In the US lumber industry the term “short” refers to boards shorter than 8 feet longer. For us this means usually 6-7 feet long with the large portion of our stock falling in the 7 and change length. What’s interesting is that this is really only a US market term. Americans have become accustomed to thinking that the minimum board length is 8 feet and most request 10-12 foot lengths. Europe is very different and they use “short” lumber all the time. Fewer McMansions in Europe means less demand for long sizes.
So when US sawmills slice up our domestic species they are consistently offered in 8 foot and longer lengths. However in the import market, sawmills produce a good quantity of shorts to serve the European market too. As a wholesaler, when J. Gibson McIlvain buys containers of Sapele or Mahogany (Genuine or African) we get a small percentage of shorts as a by product of buying longer lengths. That percentage will vary based on the species you are buying.
Genuine Mahogany is bought from Central and South America and usually from many different mills to equal the total quantity we request. The tree is widespread but not as large as in the golden era of Mahogany in the 18th century. Smaller trees means greater volumes of smaller lengths so we average about 20% of a load in shorts.
- Sapele and Utile both grow very large and are quite hearty. When we buy containers it is easy to get wide widths, extra length and thickness. So shorts are more of a rarity. In this case we usually see 5% shorts in a load.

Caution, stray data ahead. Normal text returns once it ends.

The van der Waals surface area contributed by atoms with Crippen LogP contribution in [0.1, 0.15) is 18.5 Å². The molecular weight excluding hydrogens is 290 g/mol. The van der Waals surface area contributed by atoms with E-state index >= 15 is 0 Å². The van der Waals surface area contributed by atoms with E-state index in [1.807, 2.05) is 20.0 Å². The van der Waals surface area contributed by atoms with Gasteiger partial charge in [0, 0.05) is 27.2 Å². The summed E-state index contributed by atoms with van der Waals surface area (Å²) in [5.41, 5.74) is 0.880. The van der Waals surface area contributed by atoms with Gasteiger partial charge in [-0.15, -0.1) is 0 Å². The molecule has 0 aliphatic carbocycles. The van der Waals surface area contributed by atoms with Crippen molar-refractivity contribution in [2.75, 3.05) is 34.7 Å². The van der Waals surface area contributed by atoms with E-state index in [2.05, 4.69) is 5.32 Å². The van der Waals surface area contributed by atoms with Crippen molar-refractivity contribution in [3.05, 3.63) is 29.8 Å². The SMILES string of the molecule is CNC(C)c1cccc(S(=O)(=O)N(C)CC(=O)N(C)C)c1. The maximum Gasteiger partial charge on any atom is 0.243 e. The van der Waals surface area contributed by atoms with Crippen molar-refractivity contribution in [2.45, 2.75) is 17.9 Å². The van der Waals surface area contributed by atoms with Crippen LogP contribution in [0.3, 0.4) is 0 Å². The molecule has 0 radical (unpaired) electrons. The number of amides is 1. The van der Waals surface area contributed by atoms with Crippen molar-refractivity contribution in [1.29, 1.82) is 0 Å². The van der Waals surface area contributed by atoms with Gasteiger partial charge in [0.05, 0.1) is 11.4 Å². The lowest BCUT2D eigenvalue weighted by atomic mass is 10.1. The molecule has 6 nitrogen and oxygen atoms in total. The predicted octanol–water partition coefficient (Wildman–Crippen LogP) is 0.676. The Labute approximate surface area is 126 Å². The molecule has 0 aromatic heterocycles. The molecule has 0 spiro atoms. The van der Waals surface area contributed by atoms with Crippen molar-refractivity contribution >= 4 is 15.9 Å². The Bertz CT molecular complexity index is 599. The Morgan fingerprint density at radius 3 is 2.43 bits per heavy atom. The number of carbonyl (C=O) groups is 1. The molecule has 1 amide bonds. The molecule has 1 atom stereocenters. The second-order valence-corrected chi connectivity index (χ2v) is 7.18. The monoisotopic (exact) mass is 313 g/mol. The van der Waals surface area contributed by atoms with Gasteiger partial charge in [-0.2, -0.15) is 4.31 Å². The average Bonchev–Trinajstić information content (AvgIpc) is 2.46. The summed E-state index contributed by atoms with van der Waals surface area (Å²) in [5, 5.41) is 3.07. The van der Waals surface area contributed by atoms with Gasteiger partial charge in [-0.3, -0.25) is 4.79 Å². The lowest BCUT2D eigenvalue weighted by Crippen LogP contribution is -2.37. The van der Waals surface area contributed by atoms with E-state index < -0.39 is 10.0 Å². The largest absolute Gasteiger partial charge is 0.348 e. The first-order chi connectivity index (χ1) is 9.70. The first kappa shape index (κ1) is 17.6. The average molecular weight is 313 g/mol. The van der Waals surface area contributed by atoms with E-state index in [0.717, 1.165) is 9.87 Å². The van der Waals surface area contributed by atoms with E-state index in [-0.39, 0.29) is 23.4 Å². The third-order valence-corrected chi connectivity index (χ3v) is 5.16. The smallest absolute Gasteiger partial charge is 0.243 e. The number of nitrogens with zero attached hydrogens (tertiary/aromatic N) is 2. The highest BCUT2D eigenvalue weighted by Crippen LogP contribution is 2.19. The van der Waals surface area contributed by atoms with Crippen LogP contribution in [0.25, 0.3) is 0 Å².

- Other imports like Spanish Cedar and African (Khaya) Mahogany will run somewhere in between with percentage of shorts per load.
The upshot of all this is that when you buy in large quantities you end up with a significant amount of short lumber that the US market ignores. At the same time, since this short lumber is really a by-product of importing lumber we can sell it for 10-30% less in most instances.
Think of the savings you can have by specifying short lumber in your next project!
There are plenty of time where under 8 feet just won’t cut it and there is nothing that can be done about that. This is why there is such a booming market for 10-12 foot lumber. However next time you have a project on the drawing board think about how you might effectively leverage this “short” product line. You and your customer will appreciate the saving. And we will thank you for helping us to clear up our yard and not waste stock.